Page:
60 Mbare Hostels Disconnected Over Unpaid ZESA Bills

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FIFTY-EIGHT hostels in Mbare, Zimbabwe’s oldest and poorest township, have had their power cut off by the Zimbabwe Electricity Supply Authority (ZESA) for failure to pay the bills.

The Mbare hostels, which have an estimated population of 70,000 people, are overcrowded and severely dilapidated, and have been declared unfit for human habitation by human rights groups.

The hostels belong to Harare City Council, and ZESA bills the council instead of the tenants. Hostel residents owe ZESA ZW$10m (about R410,000) in unpaid bills.

In a statement on Tuesday, the Harare City Council said residents must pay their bills.

“Council is urging residents of the 58 Mbare hostels to organise themselves and pay for their electricity. The residents have not been paying and were recently disconnected,” the council said.

The Mbare hostels were designed as single quarters for male workers during the colonial period, but now each room houses an average of 10 people. The hostels are dilapidated, with poor sanitation, including no running water. Many toilets have no flushing system and burst sewage pipes.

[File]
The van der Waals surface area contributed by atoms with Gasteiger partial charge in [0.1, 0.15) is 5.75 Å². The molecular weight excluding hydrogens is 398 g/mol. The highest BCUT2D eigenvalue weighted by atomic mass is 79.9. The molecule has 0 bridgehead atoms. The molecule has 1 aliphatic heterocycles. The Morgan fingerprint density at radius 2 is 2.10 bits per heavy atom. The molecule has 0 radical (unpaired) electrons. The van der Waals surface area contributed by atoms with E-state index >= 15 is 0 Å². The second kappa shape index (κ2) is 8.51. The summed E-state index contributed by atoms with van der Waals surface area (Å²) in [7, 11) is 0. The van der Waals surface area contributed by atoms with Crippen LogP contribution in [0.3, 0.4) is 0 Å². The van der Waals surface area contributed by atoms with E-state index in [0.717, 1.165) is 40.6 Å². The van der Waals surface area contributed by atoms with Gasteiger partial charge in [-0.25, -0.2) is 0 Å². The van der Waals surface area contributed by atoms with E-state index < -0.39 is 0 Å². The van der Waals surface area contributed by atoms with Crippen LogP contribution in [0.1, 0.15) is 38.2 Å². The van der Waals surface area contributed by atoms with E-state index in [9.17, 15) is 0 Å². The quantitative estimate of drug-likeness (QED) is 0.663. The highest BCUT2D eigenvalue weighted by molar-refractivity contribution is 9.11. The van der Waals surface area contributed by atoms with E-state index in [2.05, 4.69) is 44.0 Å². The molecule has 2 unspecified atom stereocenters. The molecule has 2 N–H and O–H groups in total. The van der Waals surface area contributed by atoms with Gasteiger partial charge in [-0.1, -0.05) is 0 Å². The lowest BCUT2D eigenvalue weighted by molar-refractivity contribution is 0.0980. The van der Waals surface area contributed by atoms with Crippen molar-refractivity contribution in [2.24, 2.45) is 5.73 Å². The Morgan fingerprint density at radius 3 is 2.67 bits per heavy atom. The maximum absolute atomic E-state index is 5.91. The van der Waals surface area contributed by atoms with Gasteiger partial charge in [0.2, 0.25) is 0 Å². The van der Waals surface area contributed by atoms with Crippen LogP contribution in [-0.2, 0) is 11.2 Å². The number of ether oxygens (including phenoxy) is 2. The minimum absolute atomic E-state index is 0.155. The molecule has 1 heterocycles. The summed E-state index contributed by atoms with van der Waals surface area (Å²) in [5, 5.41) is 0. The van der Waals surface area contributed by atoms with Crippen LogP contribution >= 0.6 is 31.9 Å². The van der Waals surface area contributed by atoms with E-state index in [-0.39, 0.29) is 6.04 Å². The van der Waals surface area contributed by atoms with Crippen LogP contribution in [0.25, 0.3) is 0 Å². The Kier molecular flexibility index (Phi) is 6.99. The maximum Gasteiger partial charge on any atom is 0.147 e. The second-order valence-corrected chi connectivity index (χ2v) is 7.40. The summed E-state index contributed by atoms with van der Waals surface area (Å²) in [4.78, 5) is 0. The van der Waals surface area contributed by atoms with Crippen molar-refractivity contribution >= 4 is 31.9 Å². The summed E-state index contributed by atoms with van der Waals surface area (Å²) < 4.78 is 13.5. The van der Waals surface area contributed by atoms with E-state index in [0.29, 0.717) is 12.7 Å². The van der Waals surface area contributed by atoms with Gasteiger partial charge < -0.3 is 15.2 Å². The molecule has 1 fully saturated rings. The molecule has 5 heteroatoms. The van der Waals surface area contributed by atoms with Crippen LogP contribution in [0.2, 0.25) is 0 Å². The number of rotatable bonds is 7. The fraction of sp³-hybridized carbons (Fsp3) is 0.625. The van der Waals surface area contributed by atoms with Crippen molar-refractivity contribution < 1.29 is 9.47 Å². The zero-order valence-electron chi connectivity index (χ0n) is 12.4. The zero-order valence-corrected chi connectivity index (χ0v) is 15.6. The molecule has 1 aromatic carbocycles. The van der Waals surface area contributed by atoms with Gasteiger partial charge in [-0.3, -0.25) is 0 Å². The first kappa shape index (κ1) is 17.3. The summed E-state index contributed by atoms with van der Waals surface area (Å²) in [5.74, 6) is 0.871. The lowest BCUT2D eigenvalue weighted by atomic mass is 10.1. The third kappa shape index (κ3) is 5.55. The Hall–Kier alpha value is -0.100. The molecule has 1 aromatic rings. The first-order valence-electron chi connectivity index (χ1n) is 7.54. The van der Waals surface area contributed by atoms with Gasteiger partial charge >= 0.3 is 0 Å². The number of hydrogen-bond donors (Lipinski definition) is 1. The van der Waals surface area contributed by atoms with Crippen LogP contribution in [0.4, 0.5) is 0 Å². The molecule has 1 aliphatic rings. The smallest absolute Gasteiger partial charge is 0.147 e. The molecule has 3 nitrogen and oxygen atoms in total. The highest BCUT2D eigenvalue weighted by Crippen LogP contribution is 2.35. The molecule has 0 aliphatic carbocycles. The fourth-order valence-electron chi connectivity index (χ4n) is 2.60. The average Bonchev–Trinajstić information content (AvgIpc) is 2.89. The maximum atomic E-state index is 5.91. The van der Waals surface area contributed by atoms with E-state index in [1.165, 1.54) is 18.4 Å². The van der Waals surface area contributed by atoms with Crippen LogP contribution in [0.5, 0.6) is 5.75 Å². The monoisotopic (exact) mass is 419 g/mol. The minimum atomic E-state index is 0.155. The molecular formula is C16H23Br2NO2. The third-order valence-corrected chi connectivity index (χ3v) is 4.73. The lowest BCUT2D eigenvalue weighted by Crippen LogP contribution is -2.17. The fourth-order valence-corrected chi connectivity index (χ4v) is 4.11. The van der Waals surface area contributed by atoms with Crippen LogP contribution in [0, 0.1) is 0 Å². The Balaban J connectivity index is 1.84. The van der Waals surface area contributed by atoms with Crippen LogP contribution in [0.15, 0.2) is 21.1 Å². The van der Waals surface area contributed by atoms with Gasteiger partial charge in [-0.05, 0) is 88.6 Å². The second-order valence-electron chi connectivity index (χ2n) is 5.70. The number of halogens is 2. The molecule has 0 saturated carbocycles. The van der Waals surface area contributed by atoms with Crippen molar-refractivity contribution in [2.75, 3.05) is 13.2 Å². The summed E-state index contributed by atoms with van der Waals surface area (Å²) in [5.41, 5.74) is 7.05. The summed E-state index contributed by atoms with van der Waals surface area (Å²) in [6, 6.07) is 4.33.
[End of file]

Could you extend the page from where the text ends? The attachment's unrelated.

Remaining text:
In 2018, the UNICEF in Zimbabwe tweeted that the hostels were prone to cholera outbreaks.

During a 2018 campaign rally, vice-president Constantino Chiwenga promised the residents of Mbare hostels that the government would develop the hostels by building modern apartment buildings with swimming pools – but the promises have not materialised.

“We have a comprehensive master plan for the home industries and the Mbare hostels to the extent that wherever we reconstruct a block of flats, there will be swimming pools for children and kindergartens. Mbare will be the first place that we are going to develop in Harare, and those that had relocated to Borrowdale and Mount Pleasant will come back to Mbare,” Chiwenga said.

Initially, the Harare City Council had resolved to demolish the Mbare hostels, citing inhumane living conditions. But that would have left 70,000 people homeless.